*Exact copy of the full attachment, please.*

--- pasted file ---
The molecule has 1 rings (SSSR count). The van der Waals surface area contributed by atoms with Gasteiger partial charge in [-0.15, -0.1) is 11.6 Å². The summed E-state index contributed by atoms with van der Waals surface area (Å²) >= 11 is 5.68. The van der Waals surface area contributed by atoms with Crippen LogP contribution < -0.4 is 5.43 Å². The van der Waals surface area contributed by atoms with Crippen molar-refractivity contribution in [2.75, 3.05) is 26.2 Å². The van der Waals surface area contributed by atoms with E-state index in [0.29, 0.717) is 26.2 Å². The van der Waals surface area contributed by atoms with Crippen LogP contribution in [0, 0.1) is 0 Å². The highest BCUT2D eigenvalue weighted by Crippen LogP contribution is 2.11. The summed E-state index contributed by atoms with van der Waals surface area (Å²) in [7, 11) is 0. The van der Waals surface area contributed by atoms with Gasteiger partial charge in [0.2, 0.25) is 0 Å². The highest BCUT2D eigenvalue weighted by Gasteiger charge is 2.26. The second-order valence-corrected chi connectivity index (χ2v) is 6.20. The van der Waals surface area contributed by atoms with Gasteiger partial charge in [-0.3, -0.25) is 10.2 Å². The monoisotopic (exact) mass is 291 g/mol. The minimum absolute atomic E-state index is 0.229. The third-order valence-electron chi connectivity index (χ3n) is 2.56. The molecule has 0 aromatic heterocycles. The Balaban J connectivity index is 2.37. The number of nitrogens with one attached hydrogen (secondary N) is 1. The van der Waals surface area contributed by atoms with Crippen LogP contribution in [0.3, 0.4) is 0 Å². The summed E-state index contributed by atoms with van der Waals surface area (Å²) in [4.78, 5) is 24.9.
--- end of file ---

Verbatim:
The molecule has 1 rings (SSSR count). The van der Waals surface area contributed by atoms with Gasteiger partial charge in [-0.15, -0.1) is 11.6 Å². The summed E-state index contributed by atoms with van der Waals surface area (Å²) >= 11 is 5.68. The van der Waals surface area contributed by atoms with Crippen LogP contribution < -0.4 is 5.43 Å². The van der Waals surface area contributed by atoms with Crippen molar-refractivity contribution in [2.75, 3.05) is 26.2 Å². The van der Waals surface area contributed by atoms with E-state index in [0.29, 0.717) is 26.2 Å². The van der Waals surface area contributed by atoms with Crippen LogP contribution in [0, 0.1) is 0 Å². The highest BCUT2D eigenvalue weighted by Crippen LogP contribution is 2.11. The summed E-state index contributed by atoms with van der Waals surface area (Å²) in [7, 11) is 0. The van der Waals surface area contributed by atoms with Gasteiger partial charge in [0.2, 0.25) is 0 Å². The highest BCUT2D eigenvalue weighted by Gasteiger charge is 2.26. The second-order valence-corrected chi connectivity index (χ2v) is 6.20. The van der Waals surface area contributed by atoms with Gasteiger partial charge in [-0.3, -0.25) is 10.2 Å². The monoisotopic (exact) mass is 291 g/mol. The minimum absolute atomic E-state index is 0.229. The third-order valence-electron chi connectivity index (χ3n) is 2.56. The molecule has 0 aromatic heterocycles. The Balaban J connectivity index is 2.37. The number of nitrogens with one attached hydrogen (secondary N) is 1. The van der Waals surface area contributed by atoms with Crippen LogP contribution in [0.3, 0.4) is 0 Å². The summed E-state index contributed by atoms with van der Waals surface area (Å²) in [4.78, 5) is 24.9.